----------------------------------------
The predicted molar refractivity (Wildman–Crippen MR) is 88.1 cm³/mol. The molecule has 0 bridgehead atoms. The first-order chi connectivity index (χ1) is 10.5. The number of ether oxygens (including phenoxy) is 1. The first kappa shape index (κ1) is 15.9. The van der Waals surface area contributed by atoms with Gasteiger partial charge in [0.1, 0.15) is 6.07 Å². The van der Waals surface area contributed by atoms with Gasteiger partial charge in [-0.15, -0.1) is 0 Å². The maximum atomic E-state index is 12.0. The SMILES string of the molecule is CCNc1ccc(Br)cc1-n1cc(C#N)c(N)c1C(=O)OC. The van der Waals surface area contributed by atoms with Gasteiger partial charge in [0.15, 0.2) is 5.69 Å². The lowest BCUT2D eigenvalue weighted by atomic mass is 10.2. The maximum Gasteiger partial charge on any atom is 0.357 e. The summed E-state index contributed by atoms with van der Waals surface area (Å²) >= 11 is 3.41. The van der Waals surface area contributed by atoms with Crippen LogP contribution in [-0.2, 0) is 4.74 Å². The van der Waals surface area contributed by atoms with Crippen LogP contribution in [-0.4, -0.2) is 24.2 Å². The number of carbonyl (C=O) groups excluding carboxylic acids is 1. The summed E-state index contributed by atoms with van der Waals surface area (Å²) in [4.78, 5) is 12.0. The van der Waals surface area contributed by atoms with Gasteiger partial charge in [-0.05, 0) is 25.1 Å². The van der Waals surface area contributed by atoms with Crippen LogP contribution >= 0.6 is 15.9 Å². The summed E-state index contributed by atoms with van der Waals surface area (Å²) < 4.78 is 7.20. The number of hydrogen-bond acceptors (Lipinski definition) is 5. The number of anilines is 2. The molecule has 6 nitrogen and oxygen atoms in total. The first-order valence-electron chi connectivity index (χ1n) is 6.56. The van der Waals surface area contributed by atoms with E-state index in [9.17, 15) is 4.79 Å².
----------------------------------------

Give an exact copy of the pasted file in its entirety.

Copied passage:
The predicted molar refractivity (Wildman–Crippen MR) is 88.1 cm³/mol. The molecule has 0 bridgehead atoms. The first-order chi connectivity index (χ1) is 10.5. The number of ether oxygens (including phenoxy) is 1. The first kappa shape index (κ1) is 15.9. The van der Waals surface area contributed by atoms with Gasteiger partial charge in [0.1, 0.15) is 6.07 Å². The van der Waals surface area contributed by atoms with Gasteiger partial charge in [-0.15, -0.1) is 0 Å². The maximum atomic E-state index is 12.0. The SMILES string of the molecule is CCNc1ccc(Br)cc1-n1cc(C#N)c(N)c1C(=O)OC. The van der Waals surface area contributed by atoms with Gasteiger partial charge in [0.15, 0.2) is 5.69 Å². The lowest BCUT2D eigenvalue weighted by atomic mass is 10.2. The maximum Gasteiger partial charge on any atom is 0.357 e. The summed E-state index contributed by atoms with van der Waals surface area (Å²) >= 11 is 3.41. The van der Waals surface area contributed by atoms with Crippen LogP contribution in [-0.2, 0) is 4.74 Å². The van der Waals surface area contributed by atoms with Crippen LogP contribution in [-0.4, -0.2) is 24.2 Å². The number of carbonyl (C=O) groups excluding carboxylic acids is 1. The summed E-state index contributed by atoms with van der Waals surface area (Å²) in [4.78, 5) is 12.0. The van der Waals surface area contributed by atoms with Gasteiger partial charge in [-0.05, 0) is 25.1 Å². The van der Waals surface area contributed by atoms with Crippen LogP contribution >= 0.6 is 15.9 Å². The summed E-state index contributed by atoms with van der Waals surface area (Å²) < 4.78 is 7.20. The number of hydrogen-bond acceptors (Lipinski definition) is 5. The number of anilines is 2. The molecule has 6 nitrogen and oxygen atoms in total. The first-order valence-electron chi connectivity index (χ1n) is 6.56. The van der Waals surface area contributed by atoms with E-state index in [9.17, 15) is 4.79 Å².